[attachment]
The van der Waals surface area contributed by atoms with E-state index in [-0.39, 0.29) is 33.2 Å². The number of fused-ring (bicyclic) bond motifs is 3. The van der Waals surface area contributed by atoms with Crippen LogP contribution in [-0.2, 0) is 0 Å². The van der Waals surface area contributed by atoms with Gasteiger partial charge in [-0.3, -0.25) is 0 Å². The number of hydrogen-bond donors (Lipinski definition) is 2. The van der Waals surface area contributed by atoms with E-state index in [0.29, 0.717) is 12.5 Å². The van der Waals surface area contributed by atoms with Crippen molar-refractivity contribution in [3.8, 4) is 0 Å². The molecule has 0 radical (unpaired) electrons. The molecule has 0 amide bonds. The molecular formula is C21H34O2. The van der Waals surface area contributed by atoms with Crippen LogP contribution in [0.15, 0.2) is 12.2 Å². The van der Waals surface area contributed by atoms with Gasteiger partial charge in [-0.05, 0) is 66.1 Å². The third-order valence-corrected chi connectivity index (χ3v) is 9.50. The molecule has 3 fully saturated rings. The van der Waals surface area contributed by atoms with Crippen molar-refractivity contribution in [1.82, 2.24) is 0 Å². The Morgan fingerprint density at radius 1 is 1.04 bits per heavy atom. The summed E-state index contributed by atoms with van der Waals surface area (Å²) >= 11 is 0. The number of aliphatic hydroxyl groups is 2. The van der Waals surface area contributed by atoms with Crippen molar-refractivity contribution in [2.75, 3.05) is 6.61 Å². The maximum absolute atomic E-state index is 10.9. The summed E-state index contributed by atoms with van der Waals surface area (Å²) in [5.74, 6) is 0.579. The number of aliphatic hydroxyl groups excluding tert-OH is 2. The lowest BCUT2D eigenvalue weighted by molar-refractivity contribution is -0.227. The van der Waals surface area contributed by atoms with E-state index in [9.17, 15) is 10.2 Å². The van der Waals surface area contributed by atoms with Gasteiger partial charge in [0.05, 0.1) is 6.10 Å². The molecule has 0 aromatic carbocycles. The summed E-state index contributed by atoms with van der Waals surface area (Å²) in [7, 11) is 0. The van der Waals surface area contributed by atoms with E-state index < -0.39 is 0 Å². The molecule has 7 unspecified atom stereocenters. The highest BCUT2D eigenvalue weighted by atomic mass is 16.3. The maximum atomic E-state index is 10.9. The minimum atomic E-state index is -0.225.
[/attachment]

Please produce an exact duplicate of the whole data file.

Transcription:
The van der Waals surface area contributed by atoms with E-state index in [-0.39, 0.29) is 33.2 Å². The number of fused-ring (bicyclic) bond motifs is 3. The van der Waals surface area contributed by atoms with Crippen LogP contribution in [-0.2, 0) is 0 Å². The van der Waals surface area contributed by atoms with Gasteiger partial charge in [-0.3, -0.25) is 0 Å². The number of hydrogen-bond donors (Lipinski definition) is 2. The van der Waals surface area contributed by atoms with E-state index in [0.29, 0.717) is 12.5 Å². The van der Waals surface area contributed by atoms with Crippen molar-refractivity contribution in [3.8, 4) is 0 Å². The molecule has 0 radical (unpaired) electrons. The molecule has 0 amide bonds. The molecular formula is C21H34O2. The van der Waals surface area contributed by atoms with Crippen LogP contribution in [0.15, 0.2) is 12.2 Å². The van der Waals surface area contributed by atoms with Gasteiger partial charge in [-0.05, 0) is 66.1 Å². The third-order valence-corrected chi connectivity index (χ3v) is 9.50. The molecule has 3 fully saturated rings. The van der Waals surface area contributed by atoms with Crippen molar-refractivity contribution in [1.82, 2.24) is 0 Å². The Morgan fingerprint density at radius 1 is 1.04 bits per heavy atom. The summed E-state index contributed by atoms with van der Waals surface area (Å²) >= 11 is 0. The number of aliphatic hydroxyl groups is 2. The van der Waals surface area contributed by atoms with Crippen molar-refractivity contribution in [2.75, 3.05) is 6.61 Å². The maximum absolute atomic E-state index is 10.9. The summed E-state index contributed by atoms with van der Waals surface area (Å²) in [5.74, 6) is 0.579. The number of aliphatic hydroxyl groups excluding tert-OH is 2. The lowest BCUT2D eigenvalue weighted by molar-refractivity contribution is -0.227. The van der Waals surface area contributed by atoms with E-state index in [9.17, 15) is 10.2 Å². The van der Waals surface area contributed by atoms with Gasteiger partial charge in [0.05, 0.1) is 6.10 Å². The molecule has 0 aromatic carbocycles. The summed E-state index contributed by atoms with van der Waals surface area (Å²) in [7, 11) is 0. The van der Waals surface area contributed by atoms with E-state index < -0.39 is 0 Å². The molecule has 7 unspecified atom stereocenters. The highest BCUT2D eigenvalue weighted by atomic mass is 16.3. The maximum atomic E-state index is 10.9. The minimum atomic E-state index is -0.225.